Layman Summaries of IJQHC Articles

HOSPITALISATION FROM THE PATIENT PERSPECTIVE: A DATA LINKAGE STUDY OF ADULTS IN AUSTRALIA - Layman's Summary

Patient experience surveys are used in many countries, but the content and method of administration varies. There are often a range of questions that include those about the patient’s experience of care but also their satisfaction with the service. Satisfaction items do not tell us about what happened to the patient, they are simply demonstrating whether a service has met a patient’s expectations. We each have our own set of expectations about health care so this information is less informative than genuine experience data. We also know little about features of the patient and or their admission (e.g. whether they came in as a planned procedure or via emergency) that impact on patients’ experiences. Whilst the experience of an adverse safety event may cause distress, the influence of such events on patient experience has also not been studied.

 

We identified 20,000 recently hospitalised patients in New South Wales who were part of a large cohort study from their medical records and invited them to take part. Of those invited, 7661 reported their hospital experiences using the Picker Patient Experience Survey (PPE-15). The survey findings showed that whilst patient age, gender, language and level of education had no impact on their experience in hospital, patients who were admitted via emergency (unplanned admission) or who experienced an adverse safety event reported a poorer experience overall. Patients who had an unplanned admission and an adverse event were 3.75 times more likely to report a poor experience of their care.

 

Read the full paper here: https://doi.org/10.1093/intqhc/mzy024 

Consecutive cycles of hospital accreditation:

Persistent low compliance associated with higher mortality and longer length of stay - Layman's Summary

All Danish hospitals participated in two cycles of a mandatory national accreditation programme from 2010 to 2015. Accreditation was enforced to improve hospitals performance and subsequently quality of patient care. All hospitals implemented two versions of a systematic framework of accreditation standards based on the Plan-do-study-act methodology (as illustrated in the Figure). Covering the entire organisation, the standards focused on structure and processes as a way to identify areas for improvements. Trained healthcare professionals assessed the hospitals adherence to the standards through an on-site visit and based on the hospitals overall performance a level of accreditation was awarded. However, little is known as to whether continuous cycles of accreditation will lead to improved quality of patient care. To address this knowledge gap, we conducted a prospective study including all patients admitted to one of the 25 public, non-psychiatric hospitals in Denmark over a one-year period for all hospitals corresponding from six month before to six month after the hospitals’ onsite survey. We hypothesised that patients admitted at hospitals with persistent low compliance in both cycles had a higher 30-day mortality and longer LOS than patients admitted at hospitals with high compliance in at least one of the two cycles.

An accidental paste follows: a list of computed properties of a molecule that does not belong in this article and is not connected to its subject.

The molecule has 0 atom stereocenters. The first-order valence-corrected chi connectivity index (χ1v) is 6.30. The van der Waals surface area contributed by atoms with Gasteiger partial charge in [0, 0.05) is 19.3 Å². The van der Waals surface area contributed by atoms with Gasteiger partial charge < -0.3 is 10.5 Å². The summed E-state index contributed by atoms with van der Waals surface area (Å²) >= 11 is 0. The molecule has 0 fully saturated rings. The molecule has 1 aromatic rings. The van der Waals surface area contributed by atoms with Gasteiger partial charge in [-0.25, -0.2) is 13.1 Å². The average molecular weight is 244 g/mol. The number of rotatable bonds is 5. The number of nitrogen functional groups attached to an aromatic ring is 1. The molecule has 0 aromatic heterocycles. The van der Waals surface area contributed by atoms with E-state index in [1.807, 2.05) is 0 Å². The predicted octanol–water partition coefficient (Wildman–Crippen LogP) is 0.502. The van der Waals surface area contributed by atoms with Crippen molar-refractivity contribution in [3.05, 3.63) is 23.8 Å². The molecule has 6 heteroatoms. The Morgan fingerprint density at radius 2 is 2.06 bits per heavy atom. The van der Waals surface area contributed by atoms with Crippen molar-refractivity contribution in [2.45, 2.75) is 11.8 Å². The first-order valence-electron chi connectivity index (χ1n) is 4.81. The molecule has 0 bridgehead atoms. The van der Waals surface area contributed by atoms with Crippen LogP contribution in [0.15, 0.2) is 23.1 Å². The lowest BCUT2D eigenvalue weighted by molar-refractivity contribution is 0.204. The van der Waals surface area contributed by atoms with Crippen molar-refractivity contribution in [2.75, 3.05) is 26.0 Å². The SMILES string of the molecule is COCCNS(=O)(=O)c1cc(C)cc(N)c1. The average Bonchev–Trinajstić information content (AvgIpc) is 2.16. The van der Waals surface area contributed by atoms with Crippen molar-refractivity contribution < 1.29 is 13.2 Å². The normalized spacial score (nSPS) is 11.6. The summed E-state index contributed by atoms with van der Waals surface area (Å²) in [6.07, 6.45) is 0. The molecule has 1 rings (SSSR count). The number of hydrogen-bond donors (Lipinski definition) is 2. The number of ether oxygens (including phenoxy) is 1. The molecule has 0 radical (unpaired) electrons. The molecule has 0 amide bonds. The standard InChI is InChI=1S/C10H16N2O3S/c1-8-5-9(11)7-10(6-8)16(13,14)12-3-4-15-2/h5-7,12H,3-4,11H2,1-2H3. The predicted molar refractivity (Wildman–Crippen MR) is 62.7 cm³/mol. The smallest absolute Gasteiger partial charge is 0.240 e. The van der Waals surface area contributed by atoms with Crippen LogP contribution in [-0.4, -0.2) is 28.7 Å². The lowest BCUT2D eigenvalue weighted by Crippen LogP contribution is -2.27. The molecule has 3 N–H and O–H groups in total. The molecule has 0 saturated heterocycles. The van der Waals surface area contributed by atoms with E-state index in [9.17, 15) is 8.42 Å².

In total, 277,559 patients were included. We found that patients admitted at hospitals with persistent low compliance had a considerable higher risk of dying within 30-days after admission than patients at hospitals able to achieve high compliance in at least one of the cycles. Furthermore, patients at low compliant hospitals also had a longer hospital stay, whereas we found no difference in risk of acute readmissions within 30-days after discharge.

Based on these findings we concluded that persistent low compliance with the Danish accreditation programme was associated with higher 30-day mortality and longer hospital stay.

 

Read the full paper here: https://doi.org/10.1093/intqhc/mzy037